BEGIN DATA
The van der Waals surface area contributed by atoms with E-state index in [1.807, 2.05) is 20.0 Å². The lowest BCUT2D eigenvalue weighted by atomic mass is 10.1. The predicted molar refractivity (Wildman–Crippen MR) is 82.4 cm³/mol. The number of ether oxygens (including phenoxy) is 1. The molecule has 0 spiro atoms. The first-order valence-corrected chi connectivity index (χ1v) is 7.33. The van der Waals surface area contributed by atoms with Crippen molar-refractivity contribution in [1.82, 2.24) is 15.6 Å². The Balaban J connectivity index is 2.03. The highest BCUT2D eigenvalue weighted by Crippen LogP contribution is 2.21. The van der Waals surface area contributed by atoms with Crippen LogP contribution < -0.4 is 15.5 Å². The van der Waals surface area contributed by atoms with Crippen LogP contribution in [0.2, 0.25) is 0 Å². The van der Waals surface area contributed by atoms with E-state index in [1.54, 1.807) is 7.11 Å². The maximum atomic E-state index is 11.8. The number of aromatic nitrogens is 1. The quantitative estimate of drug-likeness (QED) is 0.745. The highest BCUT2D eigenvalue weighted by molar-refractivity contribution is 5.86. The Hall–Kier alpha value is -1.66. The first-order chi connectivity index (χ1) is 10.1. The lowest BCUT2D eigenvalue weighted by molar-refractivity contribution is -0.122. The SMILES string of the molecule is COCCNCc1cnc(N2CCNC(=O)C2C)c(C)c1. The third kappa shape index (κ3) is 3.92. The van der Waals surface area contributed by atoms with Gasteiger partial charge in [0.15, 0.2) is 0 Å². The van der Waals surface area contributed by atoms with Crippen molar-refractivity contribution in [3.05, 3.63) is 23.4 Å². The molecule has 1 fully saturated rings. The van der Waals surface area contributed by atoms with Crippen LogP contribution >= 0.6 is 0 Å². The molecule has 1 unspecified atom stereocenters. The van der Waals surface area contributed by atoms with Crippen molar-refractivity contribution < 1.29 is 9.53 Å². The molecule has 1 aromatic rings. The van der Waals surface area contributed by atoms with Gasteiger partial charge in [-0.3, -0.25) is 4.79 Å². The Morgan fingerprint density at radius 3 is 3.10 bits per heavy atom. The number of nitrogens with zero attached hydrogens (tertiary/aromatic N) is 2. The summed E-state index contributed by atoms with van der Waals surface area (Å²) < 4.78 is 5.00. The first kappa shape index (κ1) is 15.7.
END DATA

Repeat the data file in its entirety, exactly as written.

The van der Waals surface area contributed by atoms with E-state index in [1.807, 2.05) is 20.0 Å². The lowest BCUT2D eigenvalue weighted by atomic mass is 10.1. The predicted molar refractivity (Wildman–Crippen MR) is 82.4 cm³/mol. The number of ether oxygens (including phenoxy) is 1. The molecule has 0 spiro atoms. The first-order valence-corrected chi connectivity index (χ1v) is 7.33. The van der Waals surface area contributed by atoms with Crippen molar-refractivity contribution in [1.82, 2.24) is 15.6 Å². The Balaban J connectivity index is 2.03. The highest BCUT2D eigenvalue weighted by Crippen LogP contribution is 2.21. The van der Waals surface area contributed by atoms with Crippen LogP contribution < -0.4 is 15.5 Å². The van der Waals surface area contributed by atoms with Crippen LogP contribution in [0.2, 0.25) is 0 Å². The van der Waals surface area contributed by atoms with E-state index in [1.54, 1.807) is 7.11 Å². The maximum atomic E-state index is 11.8. The number of aromatic nitrogens is 1. The quantitative estimate of drug-likeness (QED) is 0.745. The highest BCUT2D eigenvalue weighted by molar-refractivity contribution is 5.86. The Hall–Kier alpha value is -1.66. The first-order chi connectivity index (χ1) is 10.1. The lowest BCUT2D eigenvalue weighted by molar-refractivity contribution is -0.122. The SMILES string of the molecule is COCCNCc1cnc(N2CCNC(=O)C2C)c(C)c1. The third kappa shape index (κ3) is 3.92. The van der Waals surface area contributed by atoms with Gasteiger partial charge in [0.15, 0.2) is 0 Å². The van der Waals surface area contributed by atoms with Crippen molar-refractivity contribution in [3.05, 3.63) is 23.4 Å². The molecule has 1 fully saturated rings. The van der Waals surface area contributed by atoms with Crippen LogP contribution >= 0.6 is 0 Å². The molecule has 1 unspecified atom stereocenters. The van der Waals surface area contributed by atoms with Crippen molar-refractivity contribution < 1.29 is 9.53 Å². The molecule has 1 aromatic rings. The van der Waals surface area contributed by atoms with Gasteiger partial charge in [-0.3, -0.25) is 4.79 Å². The Morgan fingerprint density at radius 3 is 3.10 bits per heavy atom. The number of nitrogens with zero attached hydrogens (tertiary/aromatic N) is 2. The summed E-state index contributed by atoms with van der Waals surface area (Å²) < 4.78 is 5.00. The first kappa shape index (κ1) is 15.7.